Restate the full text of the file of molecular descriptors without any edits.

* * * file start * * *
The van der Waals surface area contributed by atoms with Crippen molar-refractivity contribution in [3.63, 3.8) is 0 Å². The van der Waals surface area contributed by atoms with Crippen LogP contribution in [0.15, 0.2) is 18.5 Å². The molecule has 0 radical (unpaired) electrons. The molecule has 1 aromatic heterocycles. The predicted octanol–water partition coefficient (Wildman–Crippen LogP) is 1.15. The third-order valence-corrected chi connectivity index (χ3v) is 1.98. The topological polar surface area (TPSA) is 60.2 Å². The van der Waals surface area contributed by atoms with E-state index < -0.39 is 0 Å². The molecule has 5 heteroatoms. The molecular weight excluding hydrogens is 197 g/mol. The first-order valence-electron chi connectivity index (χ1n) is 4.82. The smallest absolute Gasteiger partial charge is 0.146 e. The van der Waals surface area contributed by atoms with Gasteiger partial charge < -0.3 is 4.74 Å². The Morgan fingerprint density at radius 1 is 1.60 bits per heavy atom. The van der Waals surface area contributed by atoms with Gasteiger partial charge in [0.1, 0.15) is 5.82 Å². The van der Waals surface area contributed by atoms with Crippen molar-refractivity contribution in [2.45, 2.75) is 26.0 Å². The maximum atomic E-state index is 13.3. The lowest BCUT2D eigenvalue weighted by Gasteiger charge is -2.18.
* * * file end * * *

The van der Waals surface area contributed by atoms with Crippen molar-refractivity contribution in [3.63, 3.8) is 0 Å². The van der Waals surface area contributed by atoms with Crippen LogP contribution in [0.15, 0.2) is 18.5 Å². The molecule has 0 radical (unpaired) electrons. The molecule has 1 aromatic heterocycles. The predicted octanol–water partition coefficient (Wildman–Crippen LogP) is 1.15. The third-order valence-corrected chi connectivity index (χ3v) is 1.98. The topological polar surface area (TPSA) is 60.2 Å². The van der Waals surface area contributed by atoms with E-state index < -0.39 is 0 Å². The molecule has 5 heteroatoms. The molecular weight excluding hydrogens is 197 g/mol. The first-order valence-electron chi connectivity index (χ1n) is 4.82. The smallest absolute Gasteiger partial charge is 0.146 e. The van der Waals surface area contributed by atoms with Gasteiger partial charge < -0.3 is 4.74 Å². The Morgan fingerprint density at radius 1 is 1.60 bits per heavy atom. The van der Waals surface area contributed by atoms with Gasteiger partial charge in [0.1, 0.15) is 5.82 Å². The van der Waals surface area contributed by atoms with Crippen molar-refractivity contribution in [2.45, 2.75) is 26.0 Å². The maximum atomic E-state index is 13.3. The lowest BCUT2D eigenvalue weighted by Gasteiger charge is -2.18.